Åre Old Church was built in the late 12th century entirely in stone, with inspiration from contemporary Norwegian church buildings, since Jämtland then was a part of Norway. It is situated at the Saint Olaf Pilgrim's Route (S:t Olofleden), and nowadays is the seventeenth stop on the route that goes from Selånger Old Church ruins at Sundsvall, situated at the Gulf of Bothnia, and crosses the Scandinavian Mountains via Stiklestad to the Nidaros Cathedral in Trondheim, Norway — and remains the only stone church in the Scandinavian Mountains from the Middle Ages. Other remaining medieval churches in the Scandinavian Mountains are stave churches situated in Norway.
The original church's interior dimensions were only a mere 5x11 metres, with a choir of 2.5x2.5 metres. There were only three tiny windows, so it was quite a dark church. Preserved medieval artifacts in the church are two ship candlesticks, a processional cross and an unusual wooden statue of Saint Olaf. The statue does not show him as usual with an orb in his left hand and a war axe in his right wearing a crown, but only with an orb in his left hand wearing a tricorne uniform hat of the Caroleans. The wooden statue itself was dated as being from the 14th century, but it can be older.
After centuries of warfare between Denmark–Norway and Sweden, the Second Treaty of Brömsebro made Jämtland a part of Sweden. In 1673 the church had a pulpit installed at the southern church wall according to Norwegian traditions. The baptismal font and gallery at the northern church wall also dates from the end of the 17th century. In 1736 the church was extended almost 12 metres to the west. The old choir was converted into a sacristy, and the new entrance of the church was placed to the west with a porch in stone.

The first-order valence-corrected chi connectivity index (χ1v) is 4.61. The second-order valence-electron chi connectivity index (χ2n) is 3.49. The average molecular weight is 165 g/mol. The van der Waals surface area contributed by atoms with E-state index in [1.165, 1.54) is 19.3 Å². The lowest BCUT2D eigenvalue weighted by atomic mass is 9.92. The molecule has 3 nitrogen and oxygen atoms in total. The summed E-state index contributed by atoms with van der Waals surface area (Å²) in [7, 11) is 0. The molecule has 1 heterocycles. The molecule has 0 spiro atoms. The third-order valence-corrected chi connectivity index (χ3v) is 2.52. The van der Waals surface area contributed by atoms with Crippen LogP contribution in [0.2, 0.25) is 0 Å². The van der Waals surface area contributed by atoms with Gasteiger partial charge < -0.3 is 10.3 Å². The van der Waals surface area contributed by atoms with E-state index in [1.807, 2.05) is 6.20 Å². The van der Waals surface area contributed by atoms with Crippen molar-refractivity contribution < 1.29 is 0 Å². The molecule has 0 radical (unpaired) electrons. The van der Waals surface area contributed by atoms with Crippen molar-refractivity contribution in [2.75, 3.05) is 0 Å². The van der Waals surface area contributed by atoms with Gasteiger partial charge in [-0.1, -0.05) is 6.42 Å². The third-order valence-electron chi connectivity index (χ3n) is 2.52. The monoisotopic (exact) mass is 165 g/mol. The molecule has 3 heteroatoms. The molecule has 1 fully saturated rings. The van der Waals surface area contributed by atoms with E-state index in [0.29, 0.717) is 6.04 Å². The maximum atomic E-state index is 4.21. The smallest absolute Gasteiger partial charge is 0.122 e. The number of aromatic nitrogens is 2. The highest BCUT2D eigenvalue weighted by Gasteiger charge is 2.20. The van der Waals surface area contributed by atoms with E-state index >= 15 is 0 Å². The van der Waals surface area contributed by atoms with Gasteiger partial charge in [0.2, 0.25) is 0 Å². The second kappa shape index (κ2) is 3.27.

A mighty reredos was added over the new altar depicting the mourning Marys and the crucifixion of Christ in the centre. Higher windows were added as well as the current pews. The characteristical bell tower was erected during the 1750s by Erik Olofsson i Rännberg. It belongs to a group of typical belltowers of the 18th century Jämtland with its onion-shaped cupola.References:
Lübeck Cathedral is a large brick-built Lutheran cathedral in Lübeck, Germany and part of the Lübeck UNESCO World Heritage Site. In 1173 Henry the Lion founded the cathedral to serve the Diocese of Lübeck, after the transfer in 1160 of the bishop's seat from Oldenburg in Holstein under bishop Gerold. The then Romanesque cathedral was completed around 1230, but between 1266 and 1335 it was converted into a Gothic-style building with side-aisles raised to the same height as the main aisle.
On the night of Palm Sunday (28–29 March) 1942 a Royal Air Force bombing raid destroyed a fifth of the town centre. Several bombs fell in the area around the church, causing the eastern vault of the quire to collapse and destroying the altar which dated from 1696. A fire from the neighbouring cathedral museum spread to the truss of the cathedral, and around noon on Palm Sunday the towers collapsed. An Arp Schnitger organ was lost in the flames. Nevertheless, a relatively large portion of the internal fittings was saved, including the cross and almost all of the medieval polyptychs. In 1946 a further collapse, of the gable of the north transept, destroyed the vestibule almost completely.
Reconstruction of the cathedral took several decades, as greater priority was given to the rebuilding of the Marienkirche. Work was completed only in 1982.
The cathedral is unique in that at 105 m, it is shorter than the tallest church in the city. This is the consequence of a power struggle between the church and the guilds.
The 17 m crucifix is the work of the Lübeck artist Bernt Notke. It was commissioned by the bishop of Lübeck, Albert II. Krummendiek, and erected in 1477. The carvings which decorate the rood screen are also by Notke.
Since the war, the famous altar of Hans Memling has been in the medieval collection of the St. Annen Museum, but notable polyptychs remain in the cathedral.
In the funeral chapels of the southern aisle are Baroque-era memorials by the Flemish sculptor Thomas Quellinus.